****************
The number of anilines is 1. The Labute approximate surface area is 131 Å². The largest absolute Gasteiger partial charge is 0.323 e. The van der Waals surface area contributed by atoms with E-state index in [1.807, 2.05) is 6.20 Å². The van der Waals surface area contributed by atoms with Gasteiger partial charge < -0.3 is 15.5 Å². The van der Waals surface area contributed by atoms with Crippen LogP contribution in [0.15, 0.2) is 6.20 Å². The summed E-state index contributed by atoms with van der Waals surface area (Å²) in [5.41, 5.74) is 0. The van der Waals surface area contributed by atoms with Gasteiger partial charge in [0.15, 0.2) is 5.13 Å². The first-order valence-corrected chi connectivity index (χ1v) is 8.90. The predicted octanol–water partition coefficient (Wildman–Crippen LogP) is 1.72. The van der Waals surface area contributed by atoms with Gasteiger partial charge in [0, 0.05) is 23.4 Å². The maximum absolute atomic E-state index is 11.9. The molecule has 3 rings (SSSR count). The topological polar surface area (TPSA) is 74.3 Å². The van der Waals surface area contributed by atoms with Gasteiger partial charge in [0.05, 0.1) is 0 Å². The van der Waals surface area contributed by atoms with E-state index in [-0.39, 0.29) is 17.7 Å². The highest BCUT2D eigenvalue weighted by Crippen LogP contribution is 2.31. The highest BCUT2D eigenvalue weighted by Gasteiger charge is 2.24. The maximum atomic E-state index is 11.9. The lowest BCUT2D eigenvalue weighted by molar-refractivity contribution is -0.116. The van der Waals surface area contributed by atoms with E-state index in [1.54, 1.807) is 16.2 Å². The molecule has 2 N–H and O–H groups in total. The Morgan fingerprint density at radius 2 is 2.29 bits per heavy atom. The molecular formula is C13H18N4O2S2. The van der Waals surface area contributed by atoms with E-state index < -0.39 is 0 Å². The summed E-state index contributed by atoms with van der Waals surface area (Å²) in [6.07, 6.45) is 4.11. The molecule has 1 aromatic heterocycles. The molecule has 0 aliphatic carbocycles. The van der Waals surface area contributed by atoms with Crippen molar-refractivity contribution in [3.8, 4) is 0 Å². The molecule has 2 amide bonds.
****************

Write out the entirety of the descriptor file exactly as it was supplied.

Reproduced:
The number of anilines is 1. The Labute approximate surface area is 131 Å². The largest absolute Gasteiger partial charge is 0.323 e. The van der Waals surface area contributed by atoms with E-state index in [1.807, 2.05) is 6.20 Å². The van der Waals surface area contributed by atoms with Gasteiger partial charge < -0.3 is 15.5 Å². The van der Waals surface area contributed by atoms with Crippen LogP contribution in [0.15, 0.2) is 6.20 Å². The summed E-state index contributed by atoms with van der Waals surface area (Å²) in [5.41, 5.74) is 0. The van der Waals surface area contributed by atoms with Gasteiger partial charge in [0.15, 0.2) is 5.13 Å². The first-order valence-corrected chi connectivity index (χ1v) is 8.90. The predicted octanol–water partition coefficient (Wildman–Crippen LogP) is 1.72. The van der Waals surface area contributed by atoms with Gasteiger partial charge in [0, 0.05) is 23.4 Å². The maximum absolute atomic E-state index is 11.9. The molecule has 3 rings (SSSR count). The topological polar surface area (TPSA) is 74.3 Å². The van der Waals surface area contributed by atoms with Gasteiger partial charge in [0.05, 0.1) is 0 Å². The van der Waals surface area contributed by atoms with E-state index in [-0.39, 0.29) is 17.7 Å². The highest BCUT2D eigenvalue weighted by Crippen LogP contribution is 2.31. The highest BCUT2D eigenvalue weighted by Gasteiger charge is 2.24. The maximum atomic E-state index is 11.9. The lowest BCUT2D eigenvalue weighted by molar-refractivity contribution is -0.116. The van der Waals surface area contributed by atoms with E-state index in [1.54, 1.807) is 16.2 Å². The molecule has 2 N–H and O–H groups in total. The Morgan fingerprint density at radius 2 is 2.29 bits per heavy atom. The molecular formula is C13H18N4O2S2. The van der Waals surface area contributed by atoms with E-state index < -0.39 is 0 Å². The summed E-state index contributed by atoms with van der Waals surface area (Å²) in [6.07, 6.45) is 4.11. The molecule has 1 aromatic heterocycles. The molecule has 0 aliphatic carbocycles. The van der Waals surface area contributed by atoms with Crippen molar-refractivity contribution in [3.8, 4) is 0 Å². The molecule has 2 amide bonds.